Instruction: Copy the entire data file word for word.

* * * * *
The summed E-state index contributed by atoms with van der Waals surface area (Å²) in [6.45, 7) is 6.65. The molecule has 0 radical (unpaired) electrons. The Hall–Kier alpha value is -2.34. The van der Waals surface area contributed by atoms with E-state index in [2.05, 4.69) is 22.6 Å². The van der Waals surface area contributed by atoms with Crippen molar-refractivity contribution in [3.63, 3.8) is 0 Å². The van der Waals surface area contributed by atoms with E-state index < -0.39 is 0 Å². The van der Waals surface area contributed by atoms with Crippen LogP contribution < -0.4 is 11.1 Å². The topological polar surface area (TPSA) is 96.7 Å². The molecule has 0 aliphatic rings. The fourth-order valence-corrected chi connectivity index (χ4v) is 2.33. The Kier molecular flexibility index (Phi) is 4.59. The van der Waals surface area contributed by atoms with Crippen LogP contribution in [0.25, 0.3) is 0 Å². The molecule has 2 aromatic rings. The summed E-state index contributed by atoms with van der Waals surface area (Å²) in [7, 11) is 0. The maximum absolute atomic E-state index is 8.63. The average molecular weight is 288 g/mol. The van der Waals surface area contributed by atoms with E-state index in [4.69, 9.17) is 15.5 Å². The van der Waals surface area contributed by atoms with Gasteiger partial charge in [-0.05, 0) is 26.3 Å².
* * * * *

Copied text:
The summed E-state index contributed by atoms with van der Waals surface area (Å²) in [6.45, 7) is 6.65. The molecule has 0 radical (unpaired) electrons. The Hall–Kier alpha value is -2.34. The van der Waals surface area contributed by atoms with E-state index in [2.05, 4.69) is 22.6 Å². The van der Waals surface area contributed by atoms with Crippen molar-refractivity contribution in [3.63, 3.8) is 0 Å². The van der Waals surface area contributed by atoms with E-state index < -0.39 is 0 Å². The van der Waals surface area contributed by atoms with Crippen LogP contribution < -0.4 is 11.1 Å². The topological polar surface area (TPSA) is 96.7 Å². The molecule has 0 aliphatic rings. The fourth-order valence-corrected chi connectivity index (χ4v) is 2.33. The Kier molecular flexibility index (Phi) is 4.59. The van der Waals surface area contributed by atoms with Crippen LogP contribution in [0.25, 0.3) is 0 Å². The molecule has 2 aromatic rings. The summed E-state index contributed by atoms with van der Waals surface area (Å²) in [7, 11) is 0. The maximum absolute atomic E-state index is 8.63. The average molecular weight is 288 g/mol. The van der Waals surface area contributed by atoms with E-state index in [4.69, 9.17) is 15.5 Å². The van der Waals surface area contributed by atoms with Gasteiger partial charge in [-0.05, 0) is 26.3 Å².